Yesterday’s election of Donald Trump to be the 45th President of the United States came as a surprise to many, and certainly to markets. The comparisons to the Brexit vote, in June, are already clichéd, but in our mind carry a great deal of substance. Both votes triggered immediate market reactions that investors would be wise to put to one side and not fall prey to. Both votes have long-term implications that will unfold over time and demand careful consideration.
At one point last night, trading in S&P 500 futures was halted after they fell −5%. As I write, the S&P 500 has rebounded completely, and is up nearly +1% from yesterday’s close. On Monday, we advised that, should the election take an unexpected turn, investors should take such movements—positive or negative—with a grain of salt, and respond to facts, rather than emotion. That’s hard, because this has been an emotional election, but this makes investment discipline that much more important.
Like Brexit, Donald Trump’s election reflects a deep erosion of a set of political assumptions that defined the post-1945 world. As with Brexit, the winners of this vote have set out a broad direction but have no clear program for implementing that direction in any detail, or resolving its many apparent contradictions. Donald Trump campaigned on a number of proposals that, if taken at face value, would represent a historic reorientation of U.S. economic and foreign policy, and raise geopolitical questions that few have ever considered. Should they be taken at face value? The honest answer is, nobody, even his advisors, really knows.
One indication will be who President-elect Trump appoints to important roles in his Administration. Another will be whether he works with Speaker of the House Paul Ryan or seeks to unseat and replace him. Republicans are speaking confidently today about passing tax reform, reducing the trade deficit, and reinvesting in the nation’s infrastructure. We will monitor these plans with great interest. In the meantime, investment fundamentals—resilient (if uneven) growth, modest (if rising) inflation, and a solid rebound in recent corporate earnings—will continue to guide Silvercrest’s investment strategy, as it has all along.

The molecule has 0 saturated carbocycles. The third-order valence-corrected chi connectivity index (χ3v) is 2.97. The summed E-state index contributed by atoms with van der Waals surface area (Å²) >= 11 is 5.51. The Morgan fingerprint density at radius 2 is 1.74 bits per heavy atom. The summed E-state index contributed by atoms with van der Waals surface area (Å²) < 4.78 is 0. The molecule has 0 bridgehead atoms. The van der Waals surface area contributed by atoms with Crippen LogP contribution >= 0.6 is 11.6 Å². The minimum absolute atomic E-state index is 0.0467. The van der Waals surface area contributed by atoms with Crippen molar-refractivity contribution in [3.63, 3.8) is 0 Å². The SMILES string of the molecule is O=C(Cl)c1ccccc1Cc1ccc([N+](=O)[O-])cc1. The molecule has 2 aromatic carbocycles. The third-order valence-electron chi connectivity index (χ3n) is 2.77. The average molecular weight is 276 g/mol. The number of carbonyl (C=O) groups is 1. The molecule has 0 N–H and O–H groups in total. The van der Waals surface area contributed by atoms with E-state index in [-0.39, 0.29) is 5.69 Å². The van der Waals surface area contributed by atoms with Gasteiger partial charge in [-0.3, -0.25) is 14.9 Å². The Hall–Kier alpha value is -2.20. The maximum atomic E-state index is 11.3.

This communication contains the personal opinions, as of the date set forth herein, about the securities, investments and/or economic subjects discussed by Mr. Chovanec. No part of Mr. Chovanec’s compensation was, is or will be related to any specific views contained in these materials. This communication is intended for information purposes only and does not recommend or solicit the purchase or sale of specific securities or investment services. Readers should not infer or assume that any securities, sectors or markets described were or will be profitable or are appropriate to meet the objectives, situation or needs of a particular individual or family, as the implementation of any financial strategy should only be made after consultation with your attorney, tax advisor and investment advisor. All material presented is compiled from sources believed to be reliable, but accuracy or completeness cannot be guaranteed. © Silvercrest Asset Management Group LLC